This course teaches numerate graduates knowledge and skills in the field of nanotechnology and microfabrication. The course takes an immersive approach to learning both the principles and practices of nanotechnology and microfabrication with much of the material based around examples and practical exercises. Students completing this course will have a firm grasp of the current practices and directions in this exciting area and will have the knowledge and skills to enable them to design and build microscale devices.
This Masters in Applied Nanotechnology course you will investigate the potential of applying nanotechnology through smart and functional materials to transform whole sectors of industry from healthcare to energy. This MSc course covers the technologies to design, realise and analyse micro and nano-scale devices, materials and systems.
This programme is attractive to students with an interdisciplinary interest in chemistry, physics and mathematics, and their engineering applications. Chemists have always been nanotechnologists because molecules are about one thousandth-millionth of a metre in size. The programme combines core Chemistry with Nanochemistry, Nanophysics and Microengineering. Nanotechnology finds application (and will expand into new applications) in areas as diverse as Chemical Engineering, Chemistry, Biochemistry, Medicine, Microelectronics, Communications and Aerospace.
This 4-year course is based on physics but includes content from chemistry and biology to give an important appreciation of how all the sciences have new effects to be observed and new applications to be discovered.
This 4/5-year course is based on physics but includes content from chemistry and biology to give an important appreciation of how all the sciences have new effects to be observed and new applications to be discovered.
Combining interdisciplinary teaching with cutting edge research, this flagship course will train the next generation of nanotechnologists. The course is associated with the London Centre for Nanotechnology, a joint venture between Imperial College London and UCL, allowing a wider choice of collaborative opportunities.
Gain experience of research in the rapidly developing interdisciplinary areas of biophotonics, nanomaterials and nanophotonics, X-ray physics and computational modelling. Consists of taught components plus a research project. Ideal preparation for a higher physics degree or careers in scientific research or the financial sector.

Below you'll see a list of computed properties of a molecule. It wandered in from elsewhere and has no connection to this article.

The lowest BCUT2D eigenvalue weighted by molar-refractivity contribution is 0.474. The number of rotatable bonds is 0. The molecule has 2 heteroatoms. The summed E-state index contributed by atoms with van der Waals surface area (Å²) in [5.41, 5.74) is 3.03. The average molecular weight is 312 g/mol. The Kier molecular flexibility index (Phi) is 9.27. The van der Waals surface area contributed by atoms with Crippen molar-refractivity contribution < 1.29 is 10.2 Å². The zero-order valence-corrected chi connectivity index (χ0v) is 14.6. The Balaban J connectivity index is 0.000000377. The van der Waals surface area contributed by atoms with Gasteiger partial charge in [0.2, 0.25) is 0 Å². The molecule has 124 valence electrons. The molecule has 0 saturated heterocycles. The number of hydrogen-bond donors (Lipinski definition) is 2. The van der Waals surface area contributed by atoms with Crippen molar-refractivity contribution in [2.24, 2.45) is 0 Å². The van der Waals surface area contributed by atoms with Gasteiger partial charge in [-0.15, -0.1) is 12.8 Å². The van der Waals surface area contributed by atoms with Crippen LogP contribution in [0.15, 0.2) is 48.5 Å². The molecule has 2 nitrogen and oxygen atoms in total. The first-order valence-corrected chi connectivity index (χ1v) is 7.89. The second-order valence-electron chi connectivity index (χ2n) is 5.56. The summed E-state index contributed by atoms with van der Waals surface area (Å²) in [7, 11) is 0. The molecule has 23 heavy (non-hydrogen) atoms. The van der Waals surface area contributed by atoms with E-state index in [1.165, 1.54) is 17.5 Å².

This advanced modular course is delivered by leading scientists and experts in this rapidly developing field and has been specifically designed for those who would value a part-time modular learning structure, for example those in full-time employment, both in the UK and overseas. The MSc is designed to be completed part-time, normally over a two- to three-year period, and so provides a path to career development that is flexible and recognised within academia and industry. The programme comprises three online modules exploring the fundamentals of science and materials characterisation at the nanoscale, three intensive five-day face-to-face modules describing the clinical and commercial application of such science, and a piece of original lab-based research leading to the submission of a dissertation.
The MRes course consists of a 4-month period of intensively taught modules from October to the end of January, followed by an 8-month period of individual research. There are two streams to the MRes course and students may choose to specialise in either structures or fluids. The MSc course consists of an initial 6- month period of taught modules. This provides a good grounding in computer modelling and in the finite element method, in particular. Following the taught component, students undertake a 6-month period of project work.
This course provides students with the knowledge, motivation, and self-learning skills required for continuous professional development during their future careers and provides valuable experience of working on complex projects both as individuals and as team members. The full-time scheme lasts for 12 months and consists of two taught semesters (Part I), followed by a three-month period of individual research (Part II) during the summer.
Full-time MSc study entails a 12-month programme, split between Leeds and Sheffield campuses. In order to complete the full MSc programme, you must complete the eight lecture modules and a major project.